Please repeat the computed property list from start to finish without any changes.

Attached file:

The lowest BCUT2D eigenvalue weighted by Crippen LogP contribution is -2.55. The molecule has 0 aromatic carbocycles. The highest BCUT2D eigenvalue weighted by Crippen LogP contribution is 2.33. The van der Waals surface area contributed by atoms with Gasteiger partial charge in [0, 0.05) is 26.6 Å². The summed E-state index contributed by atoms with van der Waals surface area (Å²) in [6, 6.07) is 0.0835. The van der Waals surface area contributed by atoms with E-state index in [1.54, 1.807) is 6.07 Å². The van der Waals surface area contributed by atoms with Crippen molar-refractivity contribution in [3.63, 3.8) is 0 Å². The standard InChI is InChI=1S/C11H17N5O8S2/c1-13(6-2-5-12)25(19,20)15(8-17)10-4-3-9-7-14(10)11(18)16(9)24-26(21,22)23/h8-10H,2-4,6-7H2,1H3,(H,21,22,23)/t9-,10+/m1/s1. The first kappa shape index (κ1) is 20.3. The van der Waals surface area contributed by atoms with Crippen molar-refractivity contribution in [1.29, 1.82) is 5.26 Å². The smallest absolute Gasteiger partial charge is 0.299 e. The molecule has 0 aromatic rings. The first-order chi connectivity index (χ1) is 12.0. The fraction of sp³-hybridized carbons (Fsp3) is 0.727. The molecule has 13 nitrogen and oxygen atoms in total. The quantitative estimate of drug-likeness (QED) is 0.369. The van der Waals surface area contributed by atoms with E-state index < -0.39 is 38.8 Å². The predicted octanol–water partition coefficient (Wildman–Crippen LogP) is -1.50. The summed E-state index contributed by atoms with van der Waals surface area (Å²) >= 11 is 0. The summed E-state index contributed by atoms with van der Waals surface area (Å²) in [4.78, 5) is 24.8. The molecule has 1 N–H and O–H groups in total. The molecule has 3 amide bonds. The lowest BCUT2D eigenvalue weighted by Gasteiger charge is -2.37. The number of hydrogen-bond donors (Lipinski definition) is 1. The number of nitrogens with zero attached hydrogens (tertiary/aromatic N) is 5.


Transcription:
The lowest BCUT2D eigenvalue weighted by Crippen LogP contribution is -2.55. The molecule has 0 aromatic carbocycles. The highest BCUT2D eigenvalue weighted by Crippen LogP contribution is 2.33. The van der Waals surface area contributed by atoms with Gasteiger partial charge in [0, 0.05) is 26.6 Å². The summed E-state index contributed by atoms with van der Waals surface area (Å²) in [6, 6.07) is 0.0835. The van der Waals surface area contributed by atoms with E-state index in [1.54, 1.807) is 6.07 Å². The van der Waals surface area contributed by atoms with Crippen molar-refractivity contribution in [3.63, 3.8) is 0 Å². The standard InChI is InChI=1S/C11H17N5O8S2/c1-13(6-2-5-12)25(19,20)15(8-17)10-4-3-9-7-14(10)11(18)16(9)24-26(21,22)23/h8-10H,2-4,6-7H2,1H3,(H,21,22,23)/t9-,10+/m1/s1. The first kappa shape index (κ1) is 20.3. The van der Waals surface area contributed by atoms with Crippen molar-refractivity contribution in [1.29, 1.82) is 5.26 Å². The smallest absolute Gasteiger partial charge is 0.299 e. The molecule has 0 aromatic rings. The first-order chi connectivity index (χ1) is 12.0. The fraction of sp³-hybridized carbons (Fsp3) is 0.727. The molecule has 13 nitrogen and oxygen atoms in total. The quantitative estimate of drug-likeness (QED) is 0.369. The van der Waals surface area contributed by atoms with E-state index < -0.39 is 38.8 Å². The predicted octanol–water partition coefficient (Wildman–Crippen LogP) is -1.50. The summed E-state index contributed by atoms with van der Waals surface area (Å²) >= 11 is 0. The summed E-state index contributed by atoms with van der Waals surface area (Å²) in [4.78, 5) is 24.8. The molecule has 1 N–H and O–H groups in total. The molecule has 3 amide bonds. The lowest BCUT2D eigenvalue weighted by Gasteiger charge is -2.37. The number of hydrogen-bond donors (Lipinski definition) is 1. The number of nitrogens with zero attached hydrogens (tertiary/aromatic N) is 5.